- 1. Not creating connection
- 2. Ignoring the multipurpose needs of family members
- 3. Impractical islands
- 4. Not planning for multiple users at one time
- 5. Poor zoning
- 6. Forgetting about sharp edges
- 7. Not challenging the conventional worktop height
- 8. Not considering the acoustics of open plan spaces
- 9. Forgetting how your space changes through the seasons
- 10. Creating inaccessible storage
The heart of the home, the family kitchen is a bustling space that demands careful consideration to make sure it accommodates everything from meal preparation to homework and spontaneous family gatherings. So for it to function as seamlessly as possible, you'll want to be aware of the kitchen layout mistakes for families that could be making family life harder.
Meeting the diverse needs of a family requires a considered balance of functionality, safety, and personalisation. To help you form a clever kitchen layout that everyone can enjoy, we’ve asked several kitchen design experts to share their biggest pitfalls to avoid when designing kitchens for families. Offering their kitchen ideas to help transform this space into an efficient multifunctional hub. If you’re thinking about planning a new kitchen, steering clear of these errors will help avoid the most common kitchen frustrations.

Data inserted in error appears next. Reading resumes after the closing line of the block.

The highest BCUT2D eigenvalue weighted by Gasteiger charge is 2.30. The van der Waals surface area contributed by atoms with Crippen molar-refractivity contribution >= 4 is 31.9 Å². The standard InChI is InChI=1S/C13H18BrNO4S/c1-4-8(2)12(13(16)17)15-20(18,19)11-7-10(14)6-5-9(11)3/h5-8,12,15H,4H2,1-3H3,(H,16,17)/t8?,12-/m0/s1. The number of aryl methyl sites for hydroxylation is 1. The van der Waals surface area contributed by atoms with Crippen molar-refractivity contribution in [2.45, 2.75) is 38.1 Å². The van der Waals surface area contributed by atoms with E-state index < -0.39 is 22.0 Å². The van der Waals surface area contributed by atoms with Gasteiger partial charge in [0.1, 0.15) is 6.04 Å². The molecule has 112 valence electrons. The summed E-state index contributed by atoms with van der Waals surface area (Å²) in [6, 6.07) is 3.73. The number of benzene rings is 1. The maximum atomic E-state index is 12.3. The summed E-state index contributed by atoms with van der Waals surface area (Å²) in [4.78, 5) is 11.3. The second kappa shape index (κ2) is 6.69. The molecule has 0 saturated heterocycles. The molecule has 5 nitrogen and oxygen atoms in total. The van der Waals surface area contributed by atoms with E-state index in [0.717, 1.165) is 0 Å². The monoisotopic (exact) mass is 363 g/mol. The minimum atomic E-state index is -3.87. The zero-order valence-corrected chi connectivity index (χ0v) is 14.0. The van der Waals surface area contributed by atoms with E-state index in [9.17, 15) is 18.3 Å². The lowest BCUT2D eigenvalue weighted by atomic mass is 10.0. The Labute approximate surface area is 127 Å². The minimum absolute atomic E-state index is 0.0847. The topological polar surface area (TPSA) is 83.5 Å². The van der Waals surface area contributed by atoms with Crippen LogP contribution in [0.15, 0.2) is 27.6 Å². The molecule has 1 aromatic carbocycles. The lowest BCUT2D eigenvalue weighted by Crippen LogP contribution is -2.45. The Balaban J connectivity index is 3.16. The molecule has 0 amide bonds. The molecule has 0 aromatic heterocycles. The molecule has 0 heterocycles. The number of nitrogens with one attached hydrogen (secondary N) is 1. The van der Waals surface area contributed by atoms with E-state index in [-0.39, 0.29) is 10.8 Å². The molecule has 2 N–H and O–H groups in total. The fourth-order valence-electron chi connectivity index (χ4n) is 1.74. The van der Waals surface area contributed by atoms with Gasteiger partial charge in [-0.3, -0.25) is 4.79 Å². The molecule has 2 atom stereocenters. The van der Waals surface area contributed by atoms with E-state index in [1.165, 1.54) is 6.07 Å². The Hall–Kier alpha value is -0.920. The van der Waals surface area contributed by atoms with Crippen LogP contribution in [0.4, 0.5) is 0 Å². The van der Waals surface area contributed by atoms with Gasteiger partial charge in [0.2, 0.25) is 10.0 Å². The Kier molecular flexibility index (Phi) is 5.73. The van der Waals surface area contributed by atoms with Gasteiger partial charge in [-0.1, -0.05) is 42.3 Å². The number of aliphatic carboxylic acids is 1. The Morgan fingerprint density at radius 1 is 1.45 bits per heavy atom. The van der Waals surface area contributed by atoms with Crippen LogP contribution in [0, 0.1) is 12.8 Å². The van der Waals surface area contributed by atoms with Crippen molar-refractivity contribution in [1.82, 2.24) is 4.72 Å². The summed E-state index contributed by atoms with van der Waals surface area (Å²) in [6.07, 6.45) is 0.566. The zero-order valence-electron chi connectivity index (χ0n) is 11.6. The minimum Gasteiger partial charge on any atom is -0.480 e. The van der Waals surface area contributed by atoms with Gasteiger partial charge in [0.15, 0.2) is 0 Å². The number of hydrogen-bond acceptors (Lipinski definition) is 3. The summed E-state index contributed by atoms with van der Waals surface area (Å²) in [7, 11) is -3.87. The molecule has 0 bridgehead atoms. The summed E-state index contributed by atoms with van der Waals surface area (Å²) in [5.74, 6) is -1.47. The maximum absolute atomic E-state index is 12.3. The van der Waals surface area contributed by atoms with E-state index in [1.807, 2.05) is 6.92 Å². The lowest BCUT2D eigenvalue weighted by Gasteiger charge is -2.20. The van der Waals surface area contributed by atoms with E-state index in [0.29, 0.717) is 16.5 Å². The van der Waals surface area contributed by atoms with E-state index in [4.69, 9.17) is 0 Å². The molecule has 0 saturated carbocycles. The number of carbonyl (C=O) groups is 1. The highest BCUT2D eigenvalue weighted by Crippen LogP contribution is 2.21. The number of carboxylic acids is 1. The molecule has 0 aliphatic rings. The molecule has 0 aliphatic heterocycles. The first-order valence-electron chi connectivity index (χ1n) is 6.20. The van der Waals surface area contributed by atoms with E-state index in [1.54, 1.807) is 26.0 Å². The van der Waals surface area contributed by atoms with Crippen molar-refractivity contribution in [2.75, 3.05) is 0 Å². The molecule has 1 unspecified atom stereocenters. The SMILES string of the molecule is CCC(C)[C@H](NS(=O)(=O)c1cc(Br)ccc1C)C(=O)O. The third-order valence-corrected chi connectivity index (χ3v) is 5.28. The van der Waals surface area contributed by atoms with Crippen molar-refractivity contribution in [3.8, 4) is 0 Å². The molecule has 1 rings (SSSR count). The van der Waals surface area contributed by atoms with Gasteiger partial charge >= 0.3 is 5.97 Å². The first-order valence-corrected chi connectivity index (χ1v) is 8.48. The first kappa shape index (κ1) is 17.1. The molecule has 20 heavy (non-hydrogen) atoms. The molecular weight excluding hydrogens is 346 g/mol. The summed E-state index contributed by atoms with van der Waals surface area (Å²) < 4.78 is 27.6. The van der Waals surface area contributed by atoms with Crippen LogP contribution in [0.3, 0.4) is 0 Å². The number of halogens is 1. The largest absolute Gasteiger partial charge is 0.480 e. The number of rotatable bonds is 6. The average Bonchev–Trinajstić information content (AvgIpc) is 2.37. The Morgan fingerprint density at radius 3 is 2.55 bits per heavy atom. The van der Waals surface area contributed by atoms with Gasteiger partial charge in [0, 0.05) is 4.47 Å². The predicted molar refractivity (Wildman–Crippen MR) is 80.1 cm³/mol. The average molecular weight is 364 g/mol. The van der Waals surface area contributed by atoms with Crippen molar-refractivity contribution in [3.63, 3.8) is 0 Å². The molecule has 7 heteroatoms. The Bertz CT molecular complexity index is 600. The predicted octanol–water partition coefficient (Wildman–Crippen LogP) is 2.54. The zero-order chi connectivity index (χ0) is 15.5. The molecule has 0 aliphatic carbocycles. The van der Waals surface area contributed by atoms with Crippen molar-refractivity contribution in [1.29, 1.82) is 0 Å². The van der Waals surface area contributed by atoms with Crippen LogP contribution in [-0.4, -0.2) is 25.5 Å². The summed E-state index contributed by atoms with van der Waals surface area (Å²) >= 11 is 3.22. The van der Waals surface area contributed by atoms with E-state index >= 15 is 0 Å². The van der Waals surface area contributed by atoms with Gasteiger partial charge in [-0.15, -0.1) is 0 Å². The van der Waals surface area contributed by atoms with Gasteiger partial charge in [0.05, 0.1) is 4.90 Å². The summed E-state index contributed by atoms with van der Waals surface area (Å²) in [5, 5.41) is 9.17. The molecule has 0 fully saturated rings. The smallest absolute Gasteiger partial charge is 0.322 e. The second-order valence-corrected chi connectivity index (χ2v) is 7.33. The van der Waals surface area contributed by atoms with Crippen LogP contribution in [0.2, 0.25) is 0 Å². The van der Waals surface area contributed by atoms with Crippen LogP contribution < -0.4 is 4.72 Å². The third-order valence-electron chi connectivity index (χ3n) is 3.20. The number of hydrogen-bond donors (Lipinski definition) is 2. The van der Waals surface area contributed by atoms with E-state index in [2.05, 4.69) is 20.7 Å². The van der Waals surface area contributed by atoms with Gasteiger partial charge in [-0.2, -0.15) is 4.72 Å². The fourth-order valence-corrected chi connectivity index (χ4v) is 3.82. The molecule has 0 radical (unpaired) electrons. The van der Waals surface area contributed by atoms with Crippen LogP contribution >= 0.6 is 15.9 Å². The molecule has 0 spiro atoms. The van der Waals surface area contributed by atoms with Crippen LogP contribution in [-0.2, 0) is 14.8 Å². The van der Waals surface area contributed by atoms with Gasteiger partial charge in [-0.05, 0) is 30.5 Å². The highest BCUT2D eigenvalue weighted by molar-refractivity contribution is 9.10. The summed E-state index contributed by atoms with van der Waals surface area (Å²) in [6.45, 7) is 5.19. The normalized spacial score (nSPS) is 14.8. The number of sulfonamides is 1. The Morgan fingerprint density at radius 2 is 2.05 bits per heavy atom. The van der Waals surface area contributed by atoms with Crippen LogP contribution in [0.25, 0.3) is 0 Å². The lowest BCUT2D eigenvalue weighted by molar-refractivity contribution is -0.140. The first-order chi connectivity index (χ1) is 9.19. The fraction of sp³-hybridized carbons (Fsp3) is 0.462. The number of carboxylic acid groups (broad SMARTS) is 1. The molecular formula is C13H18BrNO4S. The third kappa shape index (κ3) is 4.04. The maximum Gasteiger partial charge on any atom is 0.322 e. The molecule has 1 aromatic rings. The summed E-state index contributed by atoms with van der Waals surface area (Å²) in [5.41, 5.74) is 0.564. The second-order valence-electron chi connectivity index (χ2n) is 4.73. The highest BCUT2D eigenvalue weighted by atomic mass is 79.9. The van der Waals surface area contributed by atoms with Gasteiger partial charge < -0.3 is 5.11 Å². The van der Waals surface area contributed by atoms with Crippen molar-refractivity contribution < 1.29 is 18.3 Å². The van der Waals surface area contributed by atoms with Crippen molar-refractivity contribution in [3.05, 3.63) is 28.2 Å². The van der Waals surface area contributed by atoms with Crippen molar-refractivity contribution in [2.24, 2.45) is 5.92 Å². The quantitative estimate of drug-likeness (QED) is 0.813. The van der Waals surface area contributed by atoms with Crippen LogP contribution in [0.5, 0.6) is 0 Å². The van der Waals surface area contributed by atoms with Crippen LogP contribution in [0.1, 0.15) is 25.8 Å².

Kitchen layout mistakes for families
Whether you have a small kitchen that needs some serious planning to make the most of every cabinet, drawer and inch of surface, or an open-plan layout that needs a hub for the family - these kitchen layout mistakes for families will help to put you on the straight and narrow.
1. Not creating connection
One of the biggest kitchen layout mistakes for families is not considering how the whole living space works for everyone, including the areas beyond the kitchen.
'When planning your kitchen, it's crucial to consider how your family will stay connected while using the space. Although there isn't a specific layout that can make life harder for a family, an open plan layout will allow you to keep an eye on the children whilst you’re in the kitchen,' advises Stacey Tompsett, lead designer at Turner & Foye.
Even as children grow up, an open-plan layout allows for more time spent together and easier, more connected family gatherings.
2. Ignoring the multipurpose needs of family members
Stacey goes on to add that specific ‘areas’ designed for non-cooking tasks, can make family life much easier.